Saturday, August 1, 2020

Belated update on Chinese military courts

This contributor has been lax in contributing in the past year or more but will use the opportunity of today (August 1) being People's Liberation Army Day to provide a short update on a few developments related to the Chinese military courts.

A few days ago, Supreme People's Court (SPC) President Zhou Qiang spoke at an Army Day-related event to discuss judicial services and guarantees to the military.  As I've written elsewhere, "judicial services and guarantees" is a hallmark of Xi Jinping era policy towards and of the courts. What it means is that the courts, led by the SPC, need to do their part to support important policy initiatives and strategies of the Party and state. It doesn't seem that the SPC issued another policy document providing judicial services and guarantees to the military.

What this year's SPC report to the National People's Congress revealed was that there were over close to 500 cases in the local courts in 2019 involving crimes such as destruction to military installations, fraud by holding oneself out as a soldier and other related crimes. Most of the initiatives mentioned in that report about the military court have been previously discussed, such as joint cooperation agreements between military and local courts, giving military and their families preference in the courts. The report mentions the continuation of pilot projects on administrative litigation (akin to judicial review) in the military courts.  The SPC recently issued regulations on "responsible persons" appearing in court (see this comment by Jamie Horsley, of the Paul Tsai China Center at Yale Law School). It would be fascinating to see how that is being implemented in the military courts.  Also not released to the public is information about the hearing of cases in the military courts during the pandemic. SPC guidance on the hearing of cases would be applicable to the military courts, however.  There is much we don't know, as the cloak of secrecy over the Chinese military courts has not yet been lifted.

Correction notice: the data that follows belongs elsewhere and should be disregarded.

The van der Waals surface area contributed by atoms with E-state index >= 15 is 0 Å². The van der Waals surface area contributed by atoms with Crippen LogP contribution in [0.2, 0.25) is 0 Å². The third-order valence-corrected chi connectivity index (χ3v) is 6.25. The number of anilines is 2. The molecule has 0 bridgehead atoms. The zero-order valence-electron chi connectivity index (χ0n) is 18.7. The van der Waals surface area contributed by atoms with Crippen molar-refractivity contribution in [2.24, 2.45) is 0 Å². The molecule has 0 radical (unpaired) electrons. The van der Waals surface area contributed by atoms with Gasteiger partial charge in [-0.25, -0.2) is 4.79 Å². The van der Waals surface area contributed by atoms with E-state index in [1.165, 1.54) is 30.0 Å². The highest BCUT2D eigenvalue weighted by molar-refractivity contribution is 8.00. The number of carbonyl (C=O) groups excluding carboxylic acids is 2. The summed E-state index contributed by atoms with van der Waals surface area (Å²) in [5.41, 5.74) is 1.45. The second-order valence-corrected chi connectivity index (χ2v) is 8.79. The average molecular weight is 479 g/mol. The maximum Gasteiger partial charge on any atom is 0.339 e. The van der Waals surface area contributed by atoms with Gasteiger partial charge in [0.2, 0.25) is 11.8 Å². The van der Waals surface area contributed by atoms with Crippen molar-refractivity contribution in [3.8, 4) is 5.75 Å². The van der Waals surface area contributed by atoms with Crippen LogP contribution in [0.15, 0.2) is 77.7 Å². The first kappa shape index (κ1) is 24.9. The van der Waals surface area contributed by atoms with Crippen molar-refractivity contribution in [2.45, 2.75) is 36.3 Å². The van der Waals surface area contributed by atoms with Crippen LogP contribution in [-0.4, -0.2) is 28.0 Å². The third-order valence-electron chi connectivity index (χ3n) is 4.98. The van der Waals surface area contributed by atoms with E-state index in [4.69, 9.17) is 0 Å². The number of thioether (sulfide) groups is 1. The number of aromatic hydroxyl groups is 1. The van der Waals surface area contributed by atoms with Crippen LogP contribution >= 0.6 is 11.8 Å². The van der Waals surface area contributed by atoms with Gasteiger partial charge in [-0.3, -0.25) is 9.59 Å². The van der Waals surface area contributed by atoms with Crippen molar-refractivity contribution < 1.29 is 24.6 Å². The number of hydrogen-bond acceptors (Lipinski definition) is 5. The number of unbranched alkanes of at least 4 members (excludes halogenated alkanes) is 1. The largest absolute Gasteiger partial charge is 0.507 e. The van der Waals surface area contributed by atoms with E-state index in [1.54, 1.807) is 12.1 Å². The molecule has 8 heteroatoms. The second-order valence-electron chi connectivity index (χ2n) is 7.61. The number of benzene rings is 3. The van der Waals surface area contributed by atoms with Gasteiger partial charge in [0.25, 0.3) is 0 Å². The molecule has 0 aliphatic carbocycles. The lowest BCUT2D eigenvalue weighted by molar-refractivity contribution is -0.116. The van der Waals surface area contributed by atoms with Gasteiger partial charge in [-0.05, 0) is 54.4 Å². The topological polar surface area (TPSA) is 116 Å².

1 comment:

  1. Good to hear from you, Susan. Your insights into Chinese legal institutions, including military courts, are always welcome.


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